Retirement Realities and Contingencies

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Stites on Estates took an interesting look at retirement intentions versus retirement reality along with a reiteration of the dismal statistics about how little savings people who are working have accumulated as well as how few dollars people have put away when beginning their retirement. 

First, their table with the numbers of people still working.

 Then their table with numbers of people who are retired;

My hunch is that people will look at the tables and either feel good about perhaps being in the $250,000 category or they will be glad they are not the only ones in the $10,000 or less category, in fact they have a lot of company.

The above is data that you have seen before in one form or another. The other point made that is discussed less frequently is how common it is for people to plan to work into their late 60’s or early 70’s only to “retire” much sooner. I put retire in quotes there because people run into health problems that force their hand or their company runs into trouble that results in job cuts.

There are other two tables in the article that address this and they show that 35% of the people who retired in 2014 were 60 or younger and that 32% were between 60 and 64. This compares with 9% younger than 60 and 18% between 60 and 64 who expected to retire at those ages.

It is unclear whether there is any overlap of people but the tables are clear about a dispersion between expectations and reality and the consequence can be significant. It is easy to envision the scenario of someone who in their 40’s and 50’s saved a little for retirement but was more focused on their mortgage and kid’s college expenses who planned to crank up the savings rate in their 60’s and mortgage free with the intention of working until 70. Embedded in that scenario might also be the expectation for generally rising wages all the way through.

Part of retirement planning is the possibility that whatever you have in mind changes from the top down (something with your company or job) or the bottom up (your interests change or your hand is forced for health or family reasons).

If you’re reading this blog then you’re more likely to be in some of the higher categories for how much you have saved or you provide service to clients who are more likely to be in the higher categories. In that case you have some sort of plan for yourself or plans for your clients so what happens if planning for 68 becomes go time at 59? Being lucky enough to be in the $250,000 or more category doesn’t necessarily mean you are financially ready to retire nine years early. I would also add that while $250,000 may not seem like a large sum for this audience the numbers show that very few people have that much saved and so there is at least some element good fortune.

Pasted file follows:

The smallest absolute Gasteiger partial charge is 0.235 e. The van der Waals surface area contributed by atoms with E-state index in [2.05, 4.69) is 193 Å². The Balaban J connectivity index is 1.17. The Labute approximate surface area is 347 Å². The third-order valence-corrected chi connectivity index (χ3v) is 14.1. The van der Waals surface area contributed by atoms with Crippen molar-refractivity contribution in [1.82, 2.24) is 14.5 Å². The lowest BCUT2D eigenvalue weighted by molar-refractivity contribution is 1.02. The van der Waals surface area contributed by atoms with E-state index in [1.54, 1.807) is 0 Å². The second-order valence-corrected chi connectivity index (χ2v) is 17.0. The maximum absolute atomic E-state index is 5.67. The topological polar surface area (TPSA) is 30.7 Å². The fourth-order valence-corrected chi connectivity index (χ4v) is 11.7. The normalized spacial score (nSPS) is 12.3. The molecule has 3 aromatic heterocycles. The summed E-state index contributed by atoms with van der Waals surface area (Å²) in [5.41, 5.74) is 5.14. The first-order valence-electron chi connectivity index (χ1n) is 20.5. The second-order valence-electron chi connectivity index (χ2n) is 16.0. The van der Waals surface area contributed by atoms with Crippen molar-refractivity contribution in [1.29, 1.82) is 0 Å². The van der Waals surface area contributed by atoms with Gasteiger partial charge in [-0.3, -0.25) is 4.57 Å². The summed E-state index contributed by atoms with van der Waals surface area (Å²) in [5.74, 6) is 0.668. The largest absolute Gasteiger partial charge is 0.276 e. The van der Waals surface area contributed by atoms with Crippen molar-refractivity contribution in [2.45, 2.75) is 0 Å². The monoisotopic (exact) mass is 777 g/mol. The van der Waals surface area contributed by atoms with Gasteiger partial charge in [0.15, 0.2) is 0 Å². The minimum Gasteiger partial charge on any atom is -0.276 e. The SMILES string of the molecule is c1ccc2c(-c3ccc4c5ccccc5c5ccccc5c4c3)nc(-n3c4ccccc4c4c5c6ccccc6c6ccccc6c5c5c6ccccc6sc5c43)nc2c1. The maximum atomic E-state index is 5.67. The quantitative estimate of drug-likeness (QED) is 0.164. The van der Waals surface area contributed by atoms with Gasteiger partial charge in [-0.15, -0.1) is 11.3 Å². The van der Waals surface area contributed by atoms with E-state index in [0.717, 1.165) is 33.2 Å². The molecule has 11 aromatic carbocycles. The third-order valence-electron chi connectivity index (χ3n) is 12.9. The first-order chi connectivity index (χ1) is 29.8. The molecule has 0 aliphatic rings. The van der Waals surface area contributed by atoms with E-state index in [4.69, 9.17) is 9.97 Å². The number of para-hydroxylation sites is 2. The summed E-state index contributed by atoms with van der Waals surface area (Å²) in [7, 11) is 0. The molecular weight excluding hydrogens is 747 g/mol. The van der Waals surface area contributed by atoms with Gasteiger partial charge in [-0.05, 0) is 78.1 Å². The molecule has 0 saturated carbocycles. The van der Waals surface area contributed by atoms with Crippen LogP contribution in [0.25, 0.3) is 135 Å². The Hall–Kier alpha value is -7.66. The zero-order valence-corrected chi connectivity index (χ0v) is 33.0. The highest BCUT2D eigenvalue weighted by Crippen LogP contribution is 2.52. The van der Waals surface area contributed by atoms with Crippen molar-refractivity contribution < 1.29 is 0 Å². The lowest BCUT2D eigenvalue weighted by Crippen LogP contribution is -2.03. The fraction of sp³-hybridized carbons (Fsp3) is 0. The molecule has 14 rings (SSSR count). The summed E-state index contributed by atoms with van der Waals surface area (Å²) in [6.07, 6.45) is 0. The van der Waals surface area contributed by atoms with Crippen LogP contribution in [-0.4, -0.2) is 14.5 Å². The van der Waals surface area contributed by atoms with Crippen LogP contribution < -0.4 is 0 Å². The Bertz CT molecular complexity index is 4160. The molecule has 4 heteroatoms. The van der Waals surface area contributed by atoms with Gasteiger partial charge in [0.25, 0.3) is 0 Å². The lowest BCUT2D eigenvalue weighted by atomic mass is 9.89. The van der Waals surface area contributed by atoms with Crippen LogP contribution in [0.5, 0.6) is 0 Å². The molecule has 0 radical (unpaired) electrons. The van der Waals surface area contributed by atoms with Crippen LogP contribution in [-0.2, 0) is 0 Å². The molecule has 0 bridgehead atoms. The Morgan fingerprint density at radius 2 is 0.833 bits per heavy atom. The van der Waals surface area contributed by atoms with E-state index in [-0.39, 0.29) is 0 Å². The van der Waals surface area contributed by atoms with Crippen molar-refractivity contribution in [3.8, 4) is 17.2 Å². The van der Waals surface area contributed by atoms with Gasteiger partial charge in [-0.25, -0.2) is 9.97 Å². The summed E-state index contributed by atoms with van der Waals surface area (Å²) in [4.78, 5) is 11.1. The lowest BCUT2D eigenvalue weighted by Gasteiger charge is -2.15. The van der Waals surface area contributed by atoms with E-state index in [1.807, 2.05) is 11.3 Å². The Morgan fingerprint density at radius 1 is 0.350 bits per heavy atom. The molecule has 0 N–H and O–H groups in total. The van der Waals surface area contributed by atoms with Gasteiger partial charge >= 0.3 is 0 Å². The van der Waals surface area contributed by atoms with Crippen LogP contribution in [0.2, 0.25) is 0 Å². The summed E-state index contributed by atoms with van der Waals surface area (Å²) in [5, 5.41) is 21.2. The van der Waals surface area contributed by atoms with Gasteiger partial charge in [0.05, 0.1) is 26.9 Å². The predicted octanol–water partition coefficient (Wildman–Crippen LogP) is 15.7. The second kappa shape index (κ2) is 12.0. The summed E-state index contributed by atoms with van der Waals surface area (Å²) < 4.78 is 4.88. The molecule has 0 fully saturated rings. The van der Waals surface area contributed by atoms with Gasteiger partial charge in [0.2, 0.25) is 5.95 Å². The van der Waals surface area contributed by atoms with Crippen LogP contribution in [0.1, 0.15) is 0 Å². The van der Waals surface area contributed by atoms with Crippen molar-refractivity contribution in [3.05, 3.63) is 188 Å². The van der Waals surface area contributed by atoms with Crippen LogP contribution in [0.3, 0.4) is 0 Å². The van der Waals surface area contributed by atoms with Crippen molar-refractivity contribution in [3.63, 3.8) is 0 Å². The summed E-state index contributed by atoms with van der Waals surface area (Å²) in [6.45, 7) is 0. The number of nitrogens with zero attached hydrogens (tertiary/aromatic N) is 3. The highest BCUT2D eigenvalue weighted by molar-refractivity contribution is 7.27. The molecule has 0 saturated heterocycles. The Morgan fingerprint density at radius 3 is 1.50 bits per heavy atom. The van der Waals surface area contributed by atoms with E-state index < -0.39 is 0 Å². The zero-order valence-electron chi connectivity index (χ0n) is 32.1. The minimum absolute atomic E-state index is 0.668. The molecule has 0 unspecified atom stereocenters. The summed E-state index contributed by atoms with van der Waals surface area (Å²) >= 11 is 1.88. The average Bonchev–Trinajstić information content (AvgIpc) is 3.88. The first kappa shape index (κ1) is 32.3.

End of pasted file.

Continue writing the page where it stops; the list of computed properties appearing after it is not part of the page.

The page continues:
Ultimately a 60 year old who is 2/3rds of the way to their number who is forced to “retire” early will simply have to figure it out one way or another and that might be a scenario that is plausible for this audience versus having nothing saved. Someone who is 55 with $800,000 accumulated, believing they need $1.3 million at 64 who is then forced out of their job is certainly not ruined but they will need to figure a few things out.

This past weekend the Incident Management Team that I am on (this is a fire department thing) was part of the contingency plan for the Sedona Marathon in case the event turned into some sort of big emergency incident. I’m the Logistics Section Chief (trainee) and I spent the last couple of weeks arranging all sorts of resources we would need to call in if something had happened (it didn’t). I am still learning of course but a lot of bases were covered.

I think there is an obvious parallel to contingency planning for your retirement expectations. In terms of emergency preparation the marathon went smoothly but not every event does. Likewise not every retirement plan can go smoothly. Having something unexpected occur is beyond your control but having a contingency plan that covers a lot of bases is within your control.

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